Two Tales of Loose Women
At Collector’s Weekly, a piece about lesbian blues singers during the Harlem Renaissance:
As it turns out, the blues world was the perfect realm for people who were thought of as “sexual deviants” to inhabit, as it thrived far outside the scope of the dominant white American culture in the early 20th century…. In 1930’s “The Boy in the Boat,” Ma Rainey’s protégé, Bessie Smith sang, “When you see two women walking hand in hand, just look ’em over and try to understand: They’ll go to those parties — have the lights down low — only those parties where women can go.” A married woman who kept a female lover on the road with her, Smith is known to have exploded at a girlfriend, “I got twelve women on this show, and I can have one every night if I want it.”
Then, at Smithsonian Magazine, a longer article about Civil War-era prostitution (an estimated 3–5% of New York City women sold sex at some point during this period!), and more specifically about what happened to the population of prostitutes in Nashville in the early 1860’s after their ranks ballooned from a two hundred to several thousand in just a few years. First, the “worst” prostitutes were sent to Louisville on a brand-new steamship, wonderfully named the Idahoe:
Spalding ordered Newcomb to take the Idahoe on a maiden voyage northward (ideally to Louisville, but Spalding wasn’t particular) with 111 of Nashville’s most infamous sex workers as passengers. Newcomb and his crew of three were given rations enough to last the passengers to Louisville, but otherwise they were on their own. The local press delighted in the story, encouraging readers to “bid goodbye to those frail sisters once and for all.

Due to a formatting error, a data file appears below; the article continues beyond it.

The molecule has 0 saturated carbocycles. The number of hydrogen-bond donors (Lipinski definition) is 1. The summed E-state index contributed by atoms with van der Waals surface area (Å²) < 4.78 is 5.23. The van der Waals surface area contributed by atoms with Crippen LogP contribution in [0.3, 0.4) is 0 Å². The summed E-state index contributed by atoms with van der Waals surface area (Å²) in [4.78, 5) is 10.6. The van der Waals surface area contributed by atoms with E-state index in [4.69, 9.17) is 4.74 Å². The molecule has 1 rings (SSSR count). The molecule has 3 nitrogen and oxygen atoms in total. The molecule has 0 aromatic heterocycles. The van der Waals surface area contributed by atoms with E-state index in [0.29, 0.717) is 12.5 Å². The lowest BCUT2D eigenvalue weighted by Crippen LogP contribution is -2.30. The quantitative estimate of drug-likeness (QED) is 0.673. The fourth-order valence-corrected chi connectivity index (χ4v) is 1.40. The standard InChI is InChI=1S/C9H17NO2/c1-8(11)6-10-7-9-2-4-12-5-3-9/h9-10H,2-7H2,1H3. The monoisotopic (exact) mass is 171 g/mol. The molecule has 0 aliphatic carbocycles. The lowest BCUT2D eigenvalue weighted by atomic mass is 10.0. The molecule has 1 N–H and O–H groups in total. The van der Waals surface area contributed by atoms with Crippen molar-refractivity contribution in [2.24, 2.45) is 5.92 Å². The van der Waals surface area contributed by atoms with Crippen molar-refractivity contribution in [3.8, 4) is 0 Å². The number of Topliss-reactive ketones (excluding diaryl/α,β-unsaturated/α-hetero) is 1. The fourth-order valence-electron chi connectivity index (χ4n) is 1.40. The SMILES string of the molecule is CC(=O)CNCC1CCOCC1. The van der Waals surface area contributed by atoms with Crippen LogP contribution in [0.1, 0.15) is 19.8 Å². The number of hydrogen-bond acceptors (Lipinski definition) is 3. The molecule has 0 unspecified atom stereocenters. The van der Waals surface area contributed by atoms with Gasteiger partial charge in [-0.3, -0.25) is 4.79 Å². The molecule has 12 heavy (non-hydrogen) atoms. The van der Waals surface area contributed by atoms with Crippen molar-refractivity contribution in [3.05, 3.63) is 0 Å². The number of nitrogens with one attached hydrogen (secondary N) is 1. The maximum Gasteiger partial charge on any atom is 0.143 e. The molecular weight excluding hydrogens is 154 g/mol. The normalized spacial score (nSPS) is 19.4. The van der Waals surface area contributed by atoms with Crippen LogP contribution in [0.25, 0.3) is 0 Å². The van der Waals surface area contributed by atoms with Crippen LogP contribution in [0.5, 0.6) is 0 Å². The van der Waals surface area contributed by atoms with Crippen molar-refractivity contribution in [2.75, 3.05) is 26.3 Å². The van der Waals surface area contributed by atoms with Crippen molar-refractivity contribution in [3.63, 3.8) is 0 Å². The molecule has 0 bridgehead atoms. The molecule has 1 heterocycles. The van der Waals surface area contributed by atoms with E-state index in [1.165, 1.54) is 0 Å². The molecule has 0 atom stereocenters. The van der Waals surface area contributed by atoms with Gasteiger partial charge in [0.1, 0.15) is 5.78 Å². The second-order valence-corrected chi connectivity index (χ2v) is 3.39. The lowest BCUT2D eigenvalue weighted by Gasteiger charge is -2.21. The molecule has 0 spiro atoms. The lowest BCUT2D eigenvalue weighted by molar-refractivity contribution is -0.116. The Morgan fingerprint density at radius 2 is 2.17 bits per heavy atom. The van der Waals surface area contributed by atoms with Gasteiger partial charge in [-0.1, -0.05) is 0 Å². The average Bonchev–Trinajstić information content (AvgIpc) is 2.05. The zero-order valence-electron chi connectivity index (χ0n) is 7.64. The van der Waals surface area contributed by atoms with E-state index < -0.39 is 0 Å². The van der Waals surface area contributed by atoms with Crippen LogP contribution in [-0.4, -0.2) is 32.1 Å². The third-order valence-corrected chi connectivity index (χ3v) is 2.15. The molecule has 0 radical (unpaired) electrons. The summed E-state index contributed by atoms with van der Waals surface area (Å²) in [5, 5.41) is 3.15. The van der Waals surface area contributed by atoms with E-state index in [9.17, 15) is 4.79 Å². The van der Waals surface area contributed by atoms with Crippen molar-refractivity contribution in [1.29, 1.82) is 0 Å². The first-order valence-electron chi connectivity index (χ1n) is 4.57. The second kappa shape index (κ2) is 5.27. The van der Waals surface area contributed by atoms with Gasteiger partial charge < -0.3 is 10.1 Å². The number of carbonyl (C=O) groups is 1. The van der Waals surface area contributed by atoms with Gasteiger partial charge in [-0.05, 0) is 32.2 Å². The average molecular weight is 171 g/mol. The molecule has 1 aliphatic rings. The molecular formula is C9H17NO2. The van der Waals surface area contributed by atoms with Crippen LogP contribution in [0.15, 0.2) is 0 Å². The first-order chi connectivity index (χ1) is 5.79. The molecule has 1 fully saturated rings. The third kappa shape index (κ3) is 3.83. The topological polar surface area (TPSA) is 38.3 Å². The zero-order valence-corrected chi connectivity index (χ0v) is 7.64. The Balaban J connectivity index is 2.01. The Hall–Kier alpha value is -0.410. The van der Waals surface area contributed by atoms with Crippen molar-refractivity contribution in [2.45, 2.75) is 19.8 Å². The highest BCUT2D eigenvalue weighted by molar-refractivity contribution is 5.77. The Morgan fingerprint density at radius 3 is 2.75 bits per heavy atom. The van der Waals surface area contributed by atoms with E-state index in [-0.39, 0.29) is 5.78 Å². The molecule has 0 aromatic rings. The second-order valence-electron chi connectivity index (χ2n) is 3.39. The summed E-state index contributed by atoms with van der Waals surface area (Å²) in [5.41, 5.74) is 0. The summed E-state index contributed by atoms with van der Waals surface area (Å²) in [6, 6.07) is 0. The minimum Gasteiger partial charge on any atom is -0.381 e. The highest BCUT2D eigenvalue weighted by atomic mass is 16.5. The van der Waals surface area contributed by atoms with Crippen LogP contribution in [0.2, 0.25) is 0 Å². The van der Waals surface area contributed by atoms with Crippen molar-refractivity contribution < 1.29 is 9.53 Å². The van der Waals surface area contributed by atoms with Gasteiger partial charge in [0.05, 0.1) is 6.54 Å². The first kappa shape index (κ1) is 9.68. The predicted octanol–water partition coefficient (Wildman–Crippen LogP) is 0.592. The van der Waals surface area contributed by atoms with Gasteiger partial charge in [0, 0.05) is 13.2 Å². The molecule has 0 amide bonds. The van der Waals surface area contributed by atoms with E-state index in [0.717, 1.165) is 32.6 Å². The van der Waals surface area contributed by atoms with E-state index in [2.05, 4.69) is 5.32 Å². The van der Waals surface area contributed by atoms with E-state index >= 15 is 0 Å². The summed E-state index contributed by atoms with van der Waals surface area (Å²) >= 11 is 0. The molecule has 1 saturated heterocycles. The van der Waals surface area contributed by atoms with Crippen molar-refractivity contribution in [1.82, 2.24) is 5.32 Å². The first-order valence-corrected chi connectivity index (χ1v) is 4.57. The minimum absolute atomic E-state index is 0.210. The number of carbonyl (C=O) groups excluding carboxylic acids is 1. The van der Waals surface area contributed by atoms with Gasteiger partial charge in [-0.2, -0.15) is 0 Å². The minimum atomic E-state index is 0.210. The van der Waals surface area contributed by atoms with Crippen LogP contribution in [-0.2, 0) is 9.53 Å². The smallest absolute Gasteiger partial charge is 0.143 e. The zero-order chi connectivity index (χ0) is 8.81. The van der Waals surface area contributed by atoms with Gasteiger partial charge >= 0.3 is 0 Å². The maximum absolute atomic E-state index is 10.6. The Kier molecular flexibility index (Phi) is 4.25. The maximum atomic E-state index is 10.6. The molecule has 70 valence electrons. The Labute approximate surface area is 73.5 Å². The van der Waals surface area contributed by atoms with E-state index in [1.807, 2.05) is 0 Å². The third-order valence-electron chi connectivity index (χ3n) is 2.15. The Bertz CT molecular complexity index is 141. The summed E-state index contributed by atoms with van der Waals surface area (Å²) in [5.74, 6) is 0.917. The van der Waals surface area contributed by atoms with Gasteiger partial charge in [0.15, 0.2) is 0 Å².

Who will write the screenplay about that ship? The voyage was unsuccessful, as no city would allow the girls to get off the boat, and as the women had “managed to smuggle a little liquor on board,” the atmosphere was getting messy. Finally, the provost marshal of Nashville proposed the first legalized system for prostitution in America, and implemented it: hundreds of women were licensed, required to attend regular check-ups, and confined to the “Ho-Spital” (industry term) if infected with any disease. The system was disbanded after the war (although the few pockets of regulated sex commerce in America today follow a similar structure) and the Idahoe never regained its good name:
Even after collecting nearly $6,000, Newcomb knew the Idahoe would never again cruise the rivers of the Southeastern United States. “I told them it would forever ruin her reputation as a passenger boat”, he told officials during one of his attempts to be compensated. “It was done, so she is now & since known as the floating whore house.”